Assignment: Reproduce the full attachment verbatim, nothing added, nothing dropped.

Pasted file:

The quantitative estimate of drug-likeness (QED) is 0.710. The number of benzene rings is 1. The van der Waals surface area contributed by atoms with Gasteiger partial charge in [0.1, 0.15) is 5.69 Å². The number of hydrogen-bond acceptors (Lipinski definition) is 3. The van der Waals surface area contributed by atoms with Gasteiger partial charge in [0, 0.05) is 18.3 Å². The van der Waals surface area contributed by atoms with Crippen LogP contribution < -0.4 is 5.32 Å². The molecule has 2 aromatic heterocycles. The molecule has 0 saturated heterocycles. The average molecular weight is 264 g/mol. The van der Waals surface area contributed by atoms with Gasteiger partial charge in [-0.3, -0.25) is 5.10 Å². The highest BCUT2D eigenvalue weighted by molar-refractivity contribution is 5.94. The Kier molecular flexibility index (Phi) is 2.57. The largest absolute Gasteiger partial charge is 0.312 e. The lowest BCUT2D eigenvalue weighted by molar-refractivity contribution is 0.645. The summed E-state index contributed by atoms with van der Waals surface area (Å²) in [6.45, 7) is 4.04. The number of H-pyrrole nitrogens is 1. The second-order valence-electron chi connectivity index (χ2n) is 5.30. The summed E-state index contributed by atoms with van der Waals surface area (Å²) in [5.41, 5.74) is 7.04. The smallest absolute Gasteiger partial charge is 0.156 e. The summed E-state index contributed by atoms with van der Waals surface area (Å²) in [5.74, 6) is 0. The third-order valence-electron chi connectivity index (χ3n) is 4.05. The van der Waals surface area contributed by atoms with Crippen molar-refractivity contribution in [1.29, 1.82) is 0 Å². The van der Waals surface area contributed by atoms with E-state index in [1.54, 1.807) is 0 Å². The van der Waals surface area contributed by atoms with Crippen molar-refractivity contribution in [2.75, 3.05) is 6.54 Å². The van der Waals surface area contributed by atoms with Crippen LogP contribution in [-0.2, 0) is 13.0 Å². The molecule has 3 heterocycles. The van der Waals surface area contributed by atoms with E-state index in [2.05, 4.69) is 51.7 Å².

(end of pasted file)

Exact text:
The quantitative estimate of drug-likeness (QED) is 0.710. The number of benzene rings is 1. The van der Waals surface area contributed by atoms with Gasteiger partial charge in [0.1, 0.15) is 5.69 Å². The number of hydrogen-bond acceptors (Lipinski definition) is 3. The van der Waals surface area contributed by atoms with Gasteiger partial charge in [0, 0.05) is 18.3 Å². The van der Waals surface area contributed by atoms with Crippen LogP contribution < -0.4 is 5.32 Å². The molecule has 2 aromatic heterocycles. The molecule has 0 saturated heterocycles. The average molecular weight is 264 g/mol. The van der Waals surface area contributed by atoms with Gasteiger partial charge in [-0.3, -0.25) is 5.10 Å². The highest BCUT2D eigenvalue weighted by molar-refractivity contribution is 5.94. The Kier molecular flexibility index (Phi) is 2.57. The largest absolute Gasteiger partial charge is 0.312 e. The lowest BCUT2D eigenvalue weighted by molar-refractivity contribution is 0.645. The summed E-state index contributed by atoms with van der Waals surface area (Å²) in [6.45, 7) is 4.04. The number of H-pyrrole nitrogens is 1. The second-order valence-electron chi connectivity index (χ2n) is 5.30. The summed E-state index contributed by atoms with van der Waals surface area (Å²) in [5.41, 5.74) is 7.04. The smallest absolute Gasteiger partial charge is 0.156 e. The summed E-state index contributed by atoms with van der Waals surface area (Å²) in [5.74, 6) is 0. The third-order valence-electron chi connectivity index (χ3n) is 4.05. The van der Waals surface area contributed by atoms with Crippen molar-refractivity contribution in [1.29, 1.82) is 0 Å². The van der Waals surface area contributed by atoms with E-state index in [1.54, 1.807) is 0 Å². The van der Waals surface area contributed by atoms with Crippen molar-refractivity contribution in [2.75, 3.05) is 6.54 Å². The van der Waals surface area contributed by atoms with Crippen LogP contribution in [-0.2, 0) is 13.0 Å². The molecule has 3 heterocycles. The van der Waals surface area contributed by atoms with E-state index in [2.05, 4.69) is 51.7 Å².